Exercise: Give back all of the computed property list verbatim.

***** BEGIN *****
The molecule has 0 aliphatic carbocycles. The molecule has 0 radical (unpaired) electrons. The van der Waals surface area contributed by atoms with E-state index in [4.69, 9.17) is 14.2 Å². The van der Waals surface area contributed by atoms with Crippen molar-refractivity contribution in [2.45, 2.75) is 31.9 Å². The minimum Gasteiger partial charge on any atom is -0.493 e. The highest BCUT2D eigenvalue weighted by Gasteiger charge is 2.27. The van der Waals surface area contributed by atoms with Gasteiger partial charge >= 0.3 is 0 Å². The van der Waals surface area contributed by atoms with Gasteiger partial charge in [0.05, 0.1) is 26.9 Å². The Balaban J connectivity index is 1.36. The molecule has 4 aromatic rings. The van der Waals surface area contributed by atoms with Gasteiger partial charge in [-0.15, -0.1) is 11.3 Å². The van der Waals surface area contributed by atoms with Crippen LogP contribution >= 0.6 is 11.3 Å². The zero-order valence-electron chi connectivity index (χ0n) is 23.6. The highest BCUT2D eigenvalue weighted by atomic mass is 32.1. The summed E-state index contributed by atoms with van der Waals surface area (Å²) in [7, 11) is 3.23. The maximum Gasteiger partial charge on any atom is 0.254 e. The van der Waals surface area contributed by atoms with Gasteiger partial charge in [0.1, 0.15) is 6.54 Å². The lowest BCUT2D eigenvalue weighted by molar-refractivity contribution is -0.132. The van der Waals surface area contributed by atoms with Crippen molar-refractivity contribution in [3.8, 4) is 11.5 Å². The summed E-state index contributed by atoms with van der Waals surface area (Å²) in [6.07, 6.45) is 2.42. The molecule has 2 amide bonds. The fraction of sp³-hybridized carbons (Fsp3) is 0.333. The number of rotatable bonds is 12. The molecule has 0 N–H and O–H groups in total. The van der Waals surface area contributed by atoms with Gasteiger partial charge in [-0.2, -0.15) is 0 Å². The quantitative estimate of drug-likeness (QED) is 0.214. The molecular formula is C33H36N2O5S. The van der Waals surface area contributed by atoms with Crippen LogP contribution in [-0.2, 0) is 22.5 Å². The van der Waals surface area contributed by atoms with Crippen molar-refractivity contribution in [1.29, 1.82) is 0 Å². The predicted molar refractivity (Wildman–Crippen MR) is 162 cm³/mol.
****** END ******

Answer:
The molecule has 0 aliphatic carbocycles. The molecule has 0 radical (unpaired) electrons. The van der Waals surface area contributed by atoms with E-state index in [4.69, 9.17) is 14.2 Å². The van der Waals surface area contributed by atoms with Crippen molar-refractivity contribution in [2.45, 2.75) is 31.9 Å². The minimum Gasteiger partial charge on any atom is -0.493 e. The highest BCUT2D eigenvalue weighted by Gasteiger charge is 2.27. The van der Waals surface area contributed by atoms with Gasteiger partial charge >= 0.3 is 0 Å². The van der Waals surface area contributed by atoms with Gasteiger partial charge in [0.05, 0.1) is 26.9 Å². The Balaban J connectivity index is 1.36. The molecule has 4 aromatic rings. The van der Waals surface area contributed by atoms with Gasteiger partial charge in [-0.15, -0.1) is 11.3 Å². The van der Waals surface area contributed by atoms with Crippen LogP contribution >= 0.6 is 11.3 Å². The zero-order valence-electron chi connectivity index (χ0n) is 23.6. The highest BCUT2D eigenvalue weighted by atomic mass is 32.1. The summed E-state index contributed by atoms with van der Waals surface area (Å²) in [7, 11) is 3.23. The maximum Gasteiger partial charge on any atom is 0.254 e. The van der Waals surface area contributed by atoms with Gasteiger partial charge in [0.1, 0.15) is 6.54 Å². The lowest BCUT2D eigenvalue weighted by molar-refractivity contribution is -0.132. The van der Waals surface area contributed by atoms with Crippen molar-refractivity contribution in [3.8, 4) is 11.5 Å². The summed E-state index contributed by atoms with van der Waals surface area (Å²) in [6.07, 6.45) is 2.42. The molecule has 2 amide bonds. The fraction of sp³-hybridized carbons (Fsp3) is 0.333. The number of rotatable bonds is 12. The molecule has 0 N–H and O–H groups in total. The van der Waals surface area contributed by atoms with Gasteiger partial charge in [-0.2, -0.15) is 0 Å². The quantitative estimate of drug-likeness (QED) is 0.214. The molecular formula is C33H36N2O5S. The van der Waals surface area contributed by atoms with Crippen LogP contribution in [-0.2, 0) is 22.5 Å². The van der Waals surface area contributed by atoms with Crippen molar-refractivity contribution in [1.29, 1.82) is 0 Å². The predicted molar refractivity (Wildman–Crippen MR) is 162 cm³/mol.